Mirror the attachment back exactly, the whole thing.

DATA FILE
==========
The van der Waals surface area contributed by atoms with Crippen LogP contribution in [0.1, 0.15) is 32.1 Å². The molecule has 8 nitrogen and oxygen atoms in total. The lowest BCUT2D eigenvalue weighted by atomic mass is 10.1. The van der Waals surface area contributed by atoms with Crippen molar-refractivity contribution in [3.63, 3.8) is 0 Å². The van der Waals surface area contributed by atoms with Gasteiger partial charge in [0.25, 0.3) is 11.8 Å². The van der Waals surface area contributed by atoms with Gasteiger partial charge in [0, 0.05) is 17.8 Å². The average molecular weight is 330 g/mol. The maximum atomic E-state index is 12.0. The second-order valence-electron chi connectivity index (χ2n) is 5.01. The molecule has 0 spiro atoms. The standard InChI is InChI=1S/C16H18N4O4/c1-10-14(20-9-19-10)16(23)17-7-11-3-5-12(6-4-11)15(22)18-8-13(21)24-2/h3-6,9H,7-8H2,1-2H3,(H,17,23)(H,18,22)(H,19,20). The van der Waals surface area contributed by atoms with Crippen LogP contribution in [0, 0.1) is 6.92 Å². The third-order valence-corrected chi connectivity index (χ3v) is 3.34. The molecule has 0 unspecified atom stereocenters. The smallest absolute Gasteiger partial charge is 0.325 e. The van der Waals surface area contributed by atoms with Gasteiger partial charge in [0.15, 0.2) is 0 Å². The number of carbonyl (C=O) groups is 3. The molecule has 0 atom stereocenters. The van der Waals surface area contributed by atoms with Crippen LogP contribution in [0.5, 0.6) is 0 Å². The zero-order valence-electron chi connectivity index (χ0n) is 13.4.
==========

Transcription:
The van der Waals surface area contributed by atoms with Crippen LogP contribution in [0.1, 0.15) is 32.1 Å². The molecule has 8 nitrogen and oxygen atoms in total. The lowest BCUT2D eigenvalue weighted by atomic mass is 10.1. The van der Waals surface area contributed by atoms with Crippen molar-refractivity contribution in [3.63, 3.8) is 0 Å². The van der Waals surface area contributed by atoms with Gasteiger partial charge in [0.25, 0.3) is 11.8 Å². The van der Waals surface area contributed by atoms with Gasteiger partial charge in [0, 0.05) is 17.8 Å². The average molecular weight is 330 g/mol. The maximum atomic E-state index is 12.0. The second-order valence-electron chi connectivity index (χ2n) is 5.01. The molecule has 0 spiro atoms. The standard InChI is InChI=1S/C16H18N4O4/c1-10-14(20-9-19-10)16(23)17-7-11-3-5-12(6-4-11)15(22)18-8-13(21)24-2/h3-6,9H,7-8H2,1-2H3,(H,17,23)(H,18,22)(H,19,20). The van der Waals surface area contributed by atoms with Crippen LogP contribution in [0, 0.1) is 6.92 Å². The third-order valence-corrected chi connectivity index (χ3v) is 3.34. The molecule has 0 unspecified atom stereocenters. The smallest absolute Gasteiger partial charge is 0.325 e. The van der Waals surface area contributed by atoms with Gasteiger partial charge in [0.15, 0.2) is 0 Å². The number of carbonyl (C=O) groups is 3. The molecule has 0 atom stereocenters. The van der Waals surface area contributed by atoms with Crippen LogP contribution in [0.5, 0.6) is 0 Å². The zero-order valence-electron chi connectivity index (χ0n) is 13.4.